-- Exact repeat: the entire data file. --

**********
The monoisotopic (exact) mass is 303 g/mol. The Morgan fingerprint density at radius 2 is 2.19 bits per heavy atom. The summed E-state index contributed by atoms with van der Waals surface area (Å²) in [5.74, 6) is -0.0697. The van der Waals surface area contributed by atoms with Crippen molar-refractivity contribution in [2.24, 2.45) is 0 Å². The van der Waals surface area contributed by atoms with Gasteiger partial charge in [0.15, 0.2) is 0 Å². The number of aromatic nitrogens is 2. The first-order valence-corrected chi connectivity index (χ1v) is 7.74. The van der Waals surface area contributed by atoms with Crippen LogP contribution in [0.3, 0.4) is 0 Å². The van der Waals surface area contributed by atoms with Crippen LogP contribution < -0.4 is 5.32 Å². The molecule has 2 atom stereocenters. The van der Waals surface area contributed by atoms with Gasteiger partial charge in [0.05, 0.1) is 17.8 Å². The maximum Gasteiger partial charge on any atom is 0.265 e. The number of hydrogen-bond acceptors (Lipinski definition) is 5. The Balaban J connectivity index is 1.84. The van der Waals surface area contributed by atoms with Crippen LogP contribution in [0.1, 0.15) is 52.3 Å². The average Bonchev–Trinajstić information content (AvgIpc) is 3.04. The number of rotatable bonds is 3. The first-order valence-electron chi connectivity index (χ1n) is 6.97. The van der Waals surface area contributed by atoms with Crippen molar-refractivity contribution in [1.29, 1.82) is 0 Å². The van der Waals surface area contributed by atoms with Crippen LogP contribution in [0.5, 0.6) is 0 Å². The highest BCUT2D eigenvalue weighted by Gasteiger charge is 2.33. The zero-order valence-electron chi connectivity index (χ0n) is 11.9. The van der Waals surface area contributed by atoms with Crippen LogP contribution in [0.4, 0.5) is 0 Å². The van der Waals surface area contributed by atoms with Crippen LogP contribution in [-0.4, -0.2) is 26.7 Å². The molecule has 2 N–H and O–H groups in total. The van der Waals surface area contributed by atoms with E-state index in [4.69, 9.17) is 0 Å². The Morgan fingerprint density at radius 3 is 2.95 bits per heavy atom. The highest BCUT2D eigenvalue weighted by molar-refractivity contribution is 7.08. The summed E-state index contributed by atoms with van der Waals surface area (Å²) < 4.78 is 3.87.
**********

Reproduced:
The monoisotopic (exact) mass is 303 g/mol. The Morgan fingerprint density at radius 2 is 2.19 bits per heavy atom. The summed E-state index contributed by atoms with van der Waals surface area (Å²) in [5.74, 6) is -0.0697. The van der Waals surface area contributed by atoms with Crippen molar-refractivity contribution in [2.24, 2.45) is 0 Å². The van der Waals surface area contributed by atoms with Gasteiger partial charge in [0.15, 0.2) is 0 Å². The number of aromatic nitrogens is 2. The first-order valence-corrected chi connectivity index (χ1v) is 7.74. The van der Waals surface area contributed by atoms with Crippen LogP contribution in [0.3, 0.4) is 0 Å². The van der Waals surface area contributed by atoms with Crippen LogP contribution < -0.4 is 5.32 Å². The molecule has 2 atom stereocenters. The van der Waals surface area contributed by atoms with Gasteiger partial charge in [0.05, 0.1) is 17.8 Å². The maximum Gasteiger partial charge on any atom is 0.265 e. The number of hydrogen-bond acceptors (Lipinski definition) is 5. The Balaban J connectivity index is 1.84. The van der Waals surface area contributed by atoms with Crippen LogP contribution in [0.1, 0.15) is 52.3 Å². The average Bonchev–Trinajstić information content (AvgIpc) is 3.04. The number of rotatable bonds is 3. The first-order valence-electron chi connectivity index (χ1n) is 6.97. The van der Waals surface area contributed by atoms with Crippen molar-refractivity contribution in [1.29, 1.82) is 0 Å². The van der Waals surface area contributed by atoms with Crippen LogP contribution in [0.5, 0.6) is 0 Å². The highest BCUT2D eigenvalue weighted by Gasteiger charge is 2.33. The zero-order valence-electron chi connectivity index (χ0n) is 11.9. The van der Waals surface area contributed by atoms with Crippen LogP contribution in [0.4, 0.5) is 0 Å². The van der Waals surface area contributed by atoms with Crippen LogP contribution in [-0.4, -0.2) is 26.7 Å². The molecule has 2 N–H and O–H groups in total. The van der Waals surface area contributed by atoms with E-state index in [4.69, 9.17) is 0 Å². The Morgan fingerprint density at radius 3 is 2.95 bits per heavy atom. The highest BCUT2D eigenvalue weighted by molar-refractivity contribution is 7.08. The summed E-state index contributed by atoms with van der Waals surface area (Å²) < 4.78 is 3.87.